Alina Ibragimova & Cédric Tiberghien

Schubert
Sonatina in G minor for Violin and Piano, D408
Hartmann
Suite No.2 for solo violin
Beethoven
Sonata for Piano and Violin in F, Op.24 (Spring)

Alina Ibragimova (violin) & Cédric Tiberghien (piano)


Reviewed by: Ben Hogwood

Reviewed: 24 September, 2007
Venue: Wigmore Hall, London

Violinist Alina IbragimovaAn intriguing programme to form the BBC Radio 3 Lunchtime Concert from Alina Ibragimova, framing a forward-looking solo piece by Karl Amadeus Hartmann with two works that look to treat violin and piano on an equal footing.

Hartmann’s Second Suite is an intriguing piece, particularly in its moving slow movement, where Ibragimova found a serene mood of contemplation that drew a sharp parallel with the cutting ‘Scherzo’ and rumbustuous ‘Finale’. Hartmann’s musical language takes its lead in this piece from the violin part for Stravinsky’s “Tbe Soldier’s Tale” but nevertheless retains an elusive individuality, a quality Abragimova seemed fully tapped into. She has recorded a Hartmann CD for Hyperion (reviewed on this site).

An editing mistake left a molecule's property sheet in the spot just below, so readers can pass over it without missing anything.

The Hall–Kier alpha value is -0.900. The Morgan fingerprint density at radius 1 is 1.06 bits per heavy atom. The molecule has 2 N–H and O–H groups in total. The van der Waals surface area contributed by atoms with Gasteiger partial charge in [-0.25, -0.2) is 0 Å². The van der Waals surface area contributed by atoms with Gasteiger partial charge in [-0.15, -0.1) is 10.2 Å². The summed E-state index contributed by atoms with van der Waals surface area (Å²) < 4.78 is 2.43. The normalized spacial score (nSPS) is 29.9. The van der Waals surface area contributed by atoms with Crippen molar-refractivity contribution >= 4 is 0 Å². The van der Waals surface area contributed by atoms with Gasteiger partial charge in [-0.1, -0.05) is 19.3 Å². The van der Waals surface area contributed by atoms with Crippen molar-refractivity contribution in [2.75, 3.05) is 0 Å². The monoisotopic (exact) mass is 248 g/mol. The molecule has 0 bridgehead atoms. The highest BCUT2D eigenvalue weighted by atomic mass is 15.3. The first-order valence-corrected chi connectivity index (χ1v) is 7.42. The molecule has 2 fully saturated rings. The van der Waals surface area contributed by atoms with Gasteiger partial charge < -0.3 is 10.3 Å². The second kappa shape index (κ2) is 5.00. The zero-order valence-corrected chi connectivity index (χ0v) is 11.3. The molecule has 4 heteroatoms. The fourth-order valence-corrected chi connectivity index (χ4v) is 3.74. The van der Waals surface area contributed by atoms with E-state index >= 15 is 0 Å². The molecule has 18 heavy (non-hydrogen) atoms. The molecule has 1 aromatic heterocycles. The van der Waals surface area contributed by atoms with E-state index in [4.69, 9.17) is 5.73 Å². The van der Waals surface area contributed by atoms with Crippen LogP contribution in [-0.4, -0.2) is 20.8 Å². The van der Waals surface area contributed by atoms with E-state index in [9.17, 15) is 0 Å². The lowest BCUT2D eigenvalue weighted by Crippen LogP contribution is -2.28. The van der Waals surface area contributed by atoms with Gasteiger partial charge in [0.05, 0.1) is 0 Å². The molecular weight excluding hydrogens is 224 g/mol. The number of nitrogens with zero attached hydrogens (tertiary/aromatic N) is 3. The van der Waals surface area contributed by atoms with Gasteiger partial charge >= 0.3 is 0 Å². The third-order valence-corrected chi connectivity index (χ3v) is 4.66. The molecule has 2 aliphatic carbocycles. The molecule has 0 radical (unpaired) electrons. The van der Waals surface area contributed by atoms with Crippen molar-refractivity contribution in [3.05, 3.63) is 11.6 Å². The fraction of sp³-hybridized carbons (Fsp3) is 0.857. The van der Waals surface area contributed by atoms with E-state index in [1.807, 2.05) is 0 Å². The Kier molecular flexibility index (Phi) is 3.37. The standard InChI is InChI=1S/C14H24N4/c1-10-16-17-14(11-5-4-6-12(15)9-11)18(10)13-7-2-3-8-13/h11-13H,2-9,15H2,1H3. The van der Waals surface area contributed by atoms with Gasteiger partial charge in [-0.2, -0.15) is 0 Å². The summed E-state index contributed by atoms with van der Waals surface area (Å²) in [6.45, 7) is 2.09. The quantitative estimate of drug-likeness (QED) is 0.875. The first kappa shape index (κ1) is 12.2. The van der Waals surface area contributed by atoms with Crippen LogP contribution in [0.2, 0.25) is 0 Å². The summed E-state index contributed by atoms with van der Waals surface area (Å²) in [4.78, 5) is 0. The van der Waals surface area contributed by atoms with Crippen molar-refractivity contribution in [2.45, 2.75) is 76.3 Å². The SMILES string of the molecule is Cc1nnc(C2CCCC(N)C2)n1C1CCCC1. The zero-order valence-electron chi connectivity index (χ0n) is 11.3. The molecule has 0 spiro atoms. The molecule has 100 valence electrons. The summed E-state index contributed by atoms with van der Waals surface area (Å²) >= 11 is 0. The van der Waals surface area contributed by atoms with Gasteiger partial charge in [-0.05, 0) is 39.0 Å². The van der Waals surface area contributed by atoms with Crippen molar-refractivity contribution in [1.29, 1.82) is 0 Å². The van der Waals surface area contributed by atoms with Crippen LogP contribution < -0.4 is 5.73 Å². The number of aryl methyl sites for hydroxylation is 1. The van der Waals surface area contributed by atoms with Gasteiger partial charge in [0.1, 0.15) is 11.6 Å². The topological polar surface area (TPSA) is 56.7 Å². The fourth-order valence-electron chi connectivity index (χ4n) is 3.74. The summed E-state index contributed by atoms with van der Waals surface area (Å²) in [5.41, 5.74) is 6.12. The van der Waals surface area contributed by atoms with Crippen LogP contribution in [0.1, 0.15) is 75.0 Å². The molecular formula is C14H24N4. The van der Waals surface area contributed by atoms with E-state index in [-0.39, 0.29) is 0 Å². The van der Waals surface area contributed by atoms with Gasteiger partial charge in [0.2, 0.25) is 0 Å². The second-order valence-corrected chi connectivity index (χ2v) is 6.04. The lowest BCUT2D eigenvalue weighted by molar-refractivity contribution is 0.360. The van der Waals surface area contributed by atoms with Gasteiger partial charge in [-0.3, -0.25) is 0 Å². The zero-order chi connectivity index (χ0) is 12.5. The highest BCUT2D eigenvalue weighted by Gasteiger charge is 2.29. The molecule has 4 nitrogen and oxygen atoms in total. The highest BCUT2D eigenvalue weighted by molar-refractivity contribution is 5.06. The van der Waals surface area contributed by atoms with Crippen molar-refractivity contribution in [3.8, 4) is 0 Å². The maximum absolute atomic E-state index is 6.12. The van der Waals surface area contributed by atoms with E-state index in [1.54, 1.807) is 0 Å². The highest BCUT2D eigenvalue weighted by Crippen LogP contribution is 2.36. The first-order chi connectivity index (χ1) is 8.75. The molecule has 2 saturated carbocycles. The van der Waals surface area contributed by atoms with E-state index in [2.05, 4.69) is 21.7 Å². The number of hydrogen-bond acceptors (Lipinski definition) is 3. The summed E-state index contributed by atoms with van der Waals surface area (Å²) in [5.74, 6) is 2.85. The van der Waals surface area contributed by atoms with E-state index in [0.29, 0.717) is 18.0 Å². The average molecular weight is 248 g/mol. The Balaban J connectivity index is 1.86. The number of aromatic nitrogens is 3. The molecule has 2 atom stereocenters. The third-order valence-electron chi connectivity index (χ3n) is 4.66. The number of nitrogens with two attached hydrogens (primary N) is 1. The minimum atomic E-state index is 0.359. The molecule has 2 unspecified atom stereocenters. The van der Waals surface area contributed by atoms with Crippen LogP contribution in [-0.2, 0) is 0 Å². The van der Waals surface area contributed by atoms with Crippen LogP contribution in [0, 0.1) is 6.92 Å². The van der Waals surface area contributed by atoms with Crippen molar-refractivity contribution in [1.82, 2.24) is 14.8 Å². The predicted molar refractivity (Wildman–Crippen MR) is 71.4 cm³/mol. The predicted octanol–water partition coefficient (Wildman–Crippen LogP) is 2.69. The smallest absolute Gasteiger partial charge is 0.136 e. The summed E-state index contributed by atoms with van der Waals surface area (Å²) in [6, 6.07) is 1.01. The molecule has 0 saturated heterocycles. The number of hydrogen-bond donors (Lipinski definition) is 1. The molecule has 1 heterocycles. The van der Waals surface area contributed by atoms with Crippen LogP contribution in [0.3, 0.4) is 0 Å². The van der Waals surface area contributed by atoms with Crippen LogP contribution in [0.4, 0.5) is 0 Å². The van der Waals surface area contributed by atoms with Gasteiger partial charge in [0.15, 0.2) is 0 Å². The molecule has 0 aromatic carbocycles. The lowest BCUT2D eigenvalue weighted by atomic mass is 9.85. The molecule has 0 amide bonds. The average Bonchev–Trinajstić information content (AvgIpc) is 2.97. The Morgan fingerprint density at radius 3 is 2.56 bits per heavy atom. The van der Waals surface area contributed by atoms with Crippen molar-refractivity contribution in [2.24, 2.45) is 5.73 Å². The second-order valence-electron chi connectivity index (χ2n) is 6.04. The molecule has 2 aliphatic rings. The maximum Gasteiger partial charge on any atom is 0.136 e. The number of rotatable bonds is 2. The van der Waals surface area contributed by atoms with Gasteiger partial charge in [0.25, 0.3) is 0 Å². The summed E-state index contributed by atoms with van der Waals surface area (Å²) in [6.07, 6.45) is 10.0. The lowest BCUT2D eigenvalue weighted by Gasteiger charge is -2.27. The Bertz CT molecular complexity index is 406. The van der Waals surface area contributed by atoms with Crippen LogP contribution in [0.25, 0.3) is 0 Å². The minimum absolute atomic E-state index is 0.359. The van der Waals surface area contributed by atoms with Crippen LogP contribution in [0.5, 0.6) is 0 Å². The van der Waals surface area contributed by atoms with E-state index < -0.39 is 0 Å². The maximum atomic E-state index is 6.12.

Continuing the emphasis on melody, Beethoven’s ‘Spring’ Sonata was always engaging and frequently charming, the syncopated wit of the scherzo particularly standing out after an Adagio that blossomed after a careful start.

Pianist Cédric Tiberghien. Photograph: Eric ManasCédric Tiberghien’s sense of balance and melodic phrasing ensured the first movement’s main theme flowed in an easy but not too relaxed interpretation. Ibragimova’s bright, sweet-natured tone aligned well, especially with the upper register writing, while in the finale the dialogue between the two sparkled.

Schubert’s modestly titled sonatinas enjoy more exposure nowadays, thanks in part to Ibragimova’s sometime-collaborator and mentor Gidon Kremer. Here the ensemble was crisp, important in the G minor work where the strident opening sets the tone for the whole first movement. The lyrical Andante found the bow light on the string, while both performers clearly enjoyed the slightly furtive humour of the Menuetto and the finale, which stressed the sleight of tonality used by Schubert to turn for home and a bright major key conclusion.

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